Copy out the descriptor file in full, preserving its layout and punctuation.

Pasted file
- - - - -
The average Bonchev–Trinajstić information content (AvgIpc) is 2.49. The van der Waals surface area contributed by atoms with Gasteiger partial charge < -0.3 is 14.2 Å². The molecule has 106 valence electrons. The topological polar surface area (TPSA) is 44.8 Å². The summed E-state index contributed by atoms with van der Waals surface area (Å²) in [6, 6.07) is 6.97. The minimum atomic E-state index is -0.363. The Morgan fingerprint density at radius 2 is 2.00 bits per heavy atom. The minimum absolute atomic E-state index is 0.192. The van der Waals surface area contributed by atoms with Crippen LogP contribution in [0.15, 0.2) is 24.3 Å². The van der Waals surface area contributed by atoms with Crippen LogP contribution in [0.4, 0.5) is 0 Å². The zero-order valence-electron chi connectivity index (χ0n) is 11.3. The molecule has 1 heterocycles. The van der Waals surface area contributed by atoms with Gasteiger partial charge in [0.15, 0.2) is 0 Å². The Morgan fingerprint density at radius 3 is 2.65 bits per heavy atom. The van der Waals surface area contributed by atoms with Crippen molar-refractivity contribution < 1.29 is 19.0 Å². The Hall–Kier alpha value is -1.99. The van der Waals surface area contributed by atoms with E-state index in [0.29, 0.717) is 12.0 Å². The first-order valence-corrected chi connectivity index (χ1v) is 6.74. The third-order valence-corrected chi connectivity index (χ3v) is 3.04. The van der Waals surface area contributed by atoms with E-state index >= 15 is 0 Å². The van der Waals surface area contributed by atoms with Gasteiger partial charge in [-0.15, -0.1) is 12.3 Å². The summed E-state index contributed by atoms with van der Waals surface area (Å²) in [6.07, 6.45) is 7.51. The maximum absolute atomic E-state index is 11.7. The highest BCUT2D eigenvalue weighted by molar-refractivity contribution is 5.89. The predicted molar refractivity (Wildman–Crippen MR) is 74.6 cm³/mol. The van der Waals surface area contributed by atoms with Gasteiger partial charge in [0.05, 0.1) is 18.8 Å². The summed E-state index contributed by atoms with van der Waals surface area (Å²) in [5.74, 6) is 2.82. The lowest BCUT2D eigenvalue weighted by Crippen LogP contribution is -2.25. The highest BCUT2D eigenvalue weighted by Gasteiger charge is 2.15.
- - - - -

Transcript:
The average Bonchev–Trinajstić information content (AvgIpc) is 2.49. The van der Waals surface area contributed by atoms with Gasteiger partial charge < -0.3 is 14.2 Å². The molecule has 106 valence electrons. The topological polar surface area (TPSA) is 44.8 Å². The summed E-state index contributed by atoms with van der Waals surface area (Å²) in [6, 6.07) is 6.97. The minimum atomic E-state index is -0.363. The Morgan fingerprint density at radius 2 is 2.00 bits per heavy atom. The minimum absolute atomic E-state index is 0.192. The van der Waals surface area contributed by atoms with Crippen LogP contribution in [0.15, 0.2) is 24.3 Å². The van der Waals surface area contributed by atoms with Crippen LogP contribution in [0.4, 0.5) is 0 Å². The zero-order valence-electron chi connectivity index (χ0n) is 11.3. The molecule has 1 heterocycles. The van der Waals surface area contributed by atoms with Gasteiger partial charge in [0.15, 0.2) is 0 Å². The Morgan fingerprint density at radius 3 is 2.65 bits per heavy atom. The van der Waals surface area contributed by atoms with Crippen molar-refractivity contribution < 1.29 is 19.0 Å². The Hall–Kier alpha value is -1.99. The van der Waals surface area contributed by atoms with E-state index in [0.29, 0.717) is 12.0 Å². The first-order valence-corrected chi connectivity index (χ1v) is 6.74. The third-order valence-corrected chi connectivity index (χ3v) is 3.04. The van der Waals surface area contributed by atoms with E-state index >= 15 is 0 Å². The van der Waals surface area contributed by atoms with Gasteiger partial charge in [-0.15, -0.1) is 12.3 Å². The summed E-state index contributed by atoms with van der Waals surface area (Å²) in [6.07, 6.45) is 7.51. The maximum absolute atomic E-state index is 11.7. The highest BCUT2D eigenvalue weighted by molar-refractivity contribution is 5.89. The predicted molar refractivity (Wildman–Crippen MR) is 74.6 cm³/mol. The van der Waals surface area contributed by atoms with Gasteiger partial charge in [0.05, 0.1) is 18.8 Å². The summed E-state index contributed by atoms with van der Waals surface area (Å²) in [5.74, 6) is 2.82. The lowest BCUT2D eigenvalue weighted by Crippen LogP contribution is -2.25. The highest BCUT2D eigenvalue weighted by Gasteiger charge is 2.15.